Rob Reaser
September 1, 2001

On stock engines, the OE cam is designed for an optimal combination of usable power and fuel economy given the available equipment options: transmission type, rear gear ratios, tire size, and computer system (you'll find, for example, that stock automatic transmission applications can't handle radical cam profiles as effectively as manual transmissions. Most aftermarket cams listed for use with automatic trannies are in the mild-street class). You might want to customize your engine's output and usable powerband to meet specific goals. For example, you can select an aftermarket cam to deliver an overall boost in horsepower without significantly altering the powerband. You may want to get a cam to complement a change to a higher rear gear ratio or different tires. You also may want a cam to deliver more low-end torque for improved stoplight launches or for better horsepower at higher speeds. The possibilities and combinations seem limitless (even though they're not) and would take more space than we have here to thoroughly cover the subject. That's why we recommend you talk to your manufacturer before you make a purchase.

All of the cam manufacturers covered in this story have someone in its technical department you can call who can help you select a cam that fits your needs and equipment. Not only can they tell you the best cam to purchase given your intended driving needs, previous modifications, and drivetrain and tire sizes, they can also point out problem areas that may arise with a specific cam choice (such as the need for higher-rate valvesprings, guideplates, spring retainer and oil seal interference, shorter pushrods, retainer-to-valve clearance, rocker studs, and whether you should pay close attention to piston-to-valve clearances or not). We attempted to select cams that can be installed without further engine (intake/ exhaust) or driveline (transmission/rear gear) modifications.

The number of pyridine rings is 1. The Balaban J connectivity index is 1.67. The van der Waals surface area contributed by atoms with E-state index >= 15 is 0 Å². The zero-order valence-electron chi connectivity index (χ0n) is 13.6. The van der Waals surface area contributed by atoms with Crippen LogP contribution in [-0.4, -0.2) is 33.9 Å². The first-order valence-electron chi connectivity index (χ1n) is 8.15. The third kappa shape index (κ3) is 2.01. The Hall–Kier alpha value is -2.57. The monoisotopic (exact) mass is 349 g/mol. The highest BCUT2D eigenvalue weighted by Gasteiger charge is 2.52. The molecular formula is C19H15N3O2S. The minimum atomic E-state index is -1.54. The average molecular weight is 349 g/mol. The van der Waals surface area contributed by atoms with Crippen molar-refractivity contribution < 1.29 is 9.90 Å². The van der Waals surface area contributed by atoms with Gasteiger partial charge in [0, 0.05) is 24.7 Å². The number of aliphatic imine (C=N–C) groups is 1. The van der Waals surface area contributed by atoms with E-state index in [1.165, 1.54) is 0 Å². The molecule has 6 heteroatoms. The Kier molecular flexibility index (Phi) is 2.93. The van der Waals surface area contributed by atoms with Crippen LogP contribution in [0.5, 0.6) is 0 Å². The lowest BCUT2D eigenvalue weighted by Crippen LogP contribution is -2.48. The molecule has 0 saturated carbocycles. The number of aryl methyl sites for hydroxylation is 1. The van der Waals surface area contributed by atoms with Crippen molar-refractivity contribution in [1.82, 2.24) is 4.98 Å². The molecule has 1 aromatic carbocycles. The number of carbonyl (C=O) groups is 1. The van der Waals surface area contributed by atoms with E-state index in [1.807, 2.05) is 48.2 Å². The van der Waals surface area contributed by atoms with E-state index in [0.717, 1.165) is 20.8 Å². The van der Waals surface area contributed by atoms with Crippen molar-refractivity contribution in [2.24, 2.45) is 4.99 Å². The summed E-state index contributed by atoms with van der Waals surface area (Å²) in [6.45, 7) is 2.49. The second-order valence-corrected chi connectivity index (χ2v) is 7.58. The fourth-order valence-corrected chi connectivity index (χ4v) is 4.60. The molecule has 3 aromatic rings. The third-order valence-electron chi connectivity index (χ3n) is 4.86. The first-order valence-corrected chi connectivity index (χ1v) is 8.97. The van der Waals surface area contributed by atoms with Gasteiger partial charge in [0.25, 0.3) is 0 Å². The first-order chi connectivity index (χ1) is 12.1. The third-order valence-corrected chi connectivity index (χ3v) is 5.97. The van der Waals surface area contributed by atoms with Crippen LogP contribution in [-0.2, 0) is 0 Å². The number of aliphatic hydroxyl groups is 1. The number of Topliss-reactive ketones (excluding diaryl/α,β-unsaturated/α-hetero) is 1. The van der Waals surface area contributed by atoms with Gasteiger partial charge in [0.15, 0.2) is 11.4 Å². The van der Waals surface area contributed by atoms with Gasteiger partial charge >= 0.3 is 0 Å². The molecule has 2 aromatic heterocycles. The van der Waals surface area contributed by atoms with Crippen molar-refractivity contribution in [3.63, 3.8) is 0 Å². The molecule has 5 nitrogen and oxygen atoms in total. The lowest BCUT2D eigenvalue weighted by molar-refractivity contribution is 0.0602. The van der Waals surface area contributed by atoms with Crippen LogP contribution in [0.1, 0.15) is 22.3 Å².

Also, note some of the cams (OK, the majority) listed here aren't emissions legal for street applications (we attempted to note the ones which are). Keep this in mind when you're looking for your upgrade.

Camshaft Specification Glossary
Peak torque rpm: The rpm at which a specified cam delivers peak engine torque. Theoretically, cams operate at maximum efficiency only at a specific engine rpm. Performance falls off at anything above or below that rpm.

Peak horsepower rpm: The rpm at which a specified cam delivers peak engine horsepower.

Basic rpm range: The engine rpm range at which a specified cam delivers optimum performance. Generally speaking, the more radical the cam in terms of lift, duration, and overlap, the higher the basic rpm range.

Advertised duration: The degree of crankshaft rotation the intake and exhaust valves are actually open. Because of the gradual ramping up and down of the valve lift, it's difficult to precisely determine the beginning and end of lift, even though this is what advertised duration attempts to do. Because of this-and a need to provide a standard industry-wide-manufacturers also list cam "duration," or "duration at 0.050 inch."

Duration (or duration at 0.050): For standardization purposes, most manufacturers rate cam duration at 0.050 inch of tappet lift. Thus, duration refers to the amount of crankshaft degree rotation in which the valves are open (from 0.050 inch on the opening event to 0.050 inch at the closing event). Reading the duration numbers can tell you a lot about a cam's performance. In general, the lower the comparative duration, the more likely peak power will be lower in the rpm range. As duration increases, power shifts to the upper rpm range. Naturally, the trade-off is that as you gain upper-end power, you lose low-end power.